For 19 years, Christie’s hosted its biannual “Interiors” sale as it would any other, with an exhibition followed by a traditional live auction: an auctioneer calling out prices, bidders with paddles—the works. Today, the company begins a new phase, as the stalwart of its furniture and decorative arts category will transition to an online-only format.
Christie’s has held online-only auctions since 2011, but previous digital sales have been narrower in scope. “Interiors,” on the other hand, is reliably eclectic, representing a breadth of periods, styles, categories and tastes—not to mention sizes. In the early days of online sales, clients were shy to purchase large items, according to Bliss Summers, head of interiors sale at Christie’s. “At first, you couldn't sell big, heavy or oversized things,” she explains. “The internet has developed, and consumer comfort levels have too.”
Smaller items, ones that were more easily perceived on a screen, were the early hits for Christie’s digital sales, but that reversed in 2018, with the auction of the Peggy and David Rockefeller Collection. In that sale, the Christie's team took a leap, listing sizable lots online—beds, chandeliers, bureaus—a first for the company. It worked: The online portion of the sale brought in over $4 million (of a whopping $835 million). “The Rockefeller online auction was a big risk,” admits Summers. “We sold many large pieces in that sale, and they sold really well. That was a big reveal.”
The record sale was a clear indication to the Christie’s team that the tides had changed. Earlier today, the “Interiors” online auction went live, and bids have already started rolling in. The auction features 300 lots, with such splendors as Buccellati silver, Regency furniture and a blue-damask canopy bed by Robert Couturier.
Summers sees the online platform as a strong fit for the nature of this particular sale. Over the past several years, the “Interiors” auction has been a top performer, and in 2019 had the second-highest percentage of online bids of any Christie’s auction (second only to Pink Floyd guitarist David Gilmour’s guitar collection, an auction so popular it crashed the website). “‘Interiors’ has always been a gateway for people into Christie’s because of price point and the variety of objects,” she says, referencing lots in this sale listed as low as $100. “There’s a mix of connoisseur and lifestyle, amateur and whimsy.”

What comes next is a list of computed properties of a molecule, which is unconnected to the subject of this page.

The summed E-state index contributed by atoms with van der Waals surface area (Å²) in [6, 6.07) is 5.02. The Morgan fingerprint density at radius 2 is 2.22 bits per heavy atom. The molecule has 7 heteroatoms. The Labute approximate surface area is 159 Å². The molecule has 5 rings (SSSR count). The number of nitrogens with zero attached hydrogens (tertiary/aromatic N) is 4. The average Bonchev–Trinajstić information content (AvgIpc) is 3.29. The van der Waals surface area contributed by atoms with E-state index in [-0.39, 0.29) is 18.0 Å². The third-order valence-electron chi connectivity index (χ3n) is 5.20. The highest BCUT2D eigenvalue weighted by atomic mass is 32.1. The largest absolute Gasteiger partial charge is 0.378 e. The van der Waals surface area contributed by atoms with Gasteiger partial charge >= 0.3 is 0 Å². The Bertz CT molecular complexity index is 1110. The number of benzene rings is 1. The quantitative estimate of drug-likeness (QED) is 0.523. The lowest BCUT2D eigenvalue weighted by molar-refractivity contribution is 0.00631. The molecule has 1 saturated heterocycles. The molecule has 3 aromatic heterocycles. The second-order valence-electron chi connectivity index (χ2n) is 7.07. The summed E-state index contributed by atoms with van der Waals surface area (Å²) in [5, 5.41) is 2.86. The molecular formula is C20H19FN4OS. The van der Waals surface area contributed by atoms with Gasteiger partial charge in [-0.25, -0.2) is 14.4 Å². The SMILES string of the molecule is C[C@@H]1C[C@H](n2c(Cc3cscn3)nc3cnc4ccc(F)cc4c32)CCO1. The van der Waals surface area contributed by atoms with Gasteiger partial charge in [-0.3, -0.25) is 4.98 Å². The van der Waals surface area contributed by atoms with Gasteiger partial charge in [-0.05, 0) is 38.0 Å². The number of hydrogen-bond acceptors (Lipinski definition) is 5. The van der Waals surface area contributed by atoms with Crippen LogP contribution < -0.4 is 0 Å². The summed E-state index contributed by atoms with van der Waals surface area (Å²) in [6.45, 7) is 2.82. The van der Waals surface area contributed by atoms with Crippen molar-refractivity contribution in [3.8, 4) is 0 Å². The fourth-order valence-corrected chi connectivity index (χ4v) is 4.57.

“Interiors” not only attracts new clients, but draws return buyers, too, as this auction boasts top engagement rates with clients across the 11 main categories at Christie’s. In many respects, the conventions of the sale won’t change all that much—after all, they’re simply eliminating the in-person aspect of this auction. “The interactions are the same,” says Summers. “We provide additional photographs and conversations—whether over the phone or online—about the pieces, just as we would for a traditional live auction.”
Though Christie’s isn’t planning to take all of its auctions online only, the move is yet another confirmation of the ever-increasing influence of the internet in the auction space, across all categories. Just last month, more than half of the Sotheby’s auction of Mario Buatta’s personal collection was sold through online bids—most designers followed and participated in the sale from the comfort of their own desks.
Of course, there are some changes. There will be no pre-auction exhibition—instead, clients can schedule an appointment at the Christie’s warehouse in Red Hook, Brooklyn, where the lots are arranged. The old published-and-mailed auction catalog has also become moot, saving time, energy and resources internally—an undeniable perk of going digital. More and more, Christie’s is growing its social media presence and bolstering its digital marketing, and its clients are keeping up, Summers tells BOH. “We think that people are ready for it.”
Homepage image: Christie's Images Ltd. 2020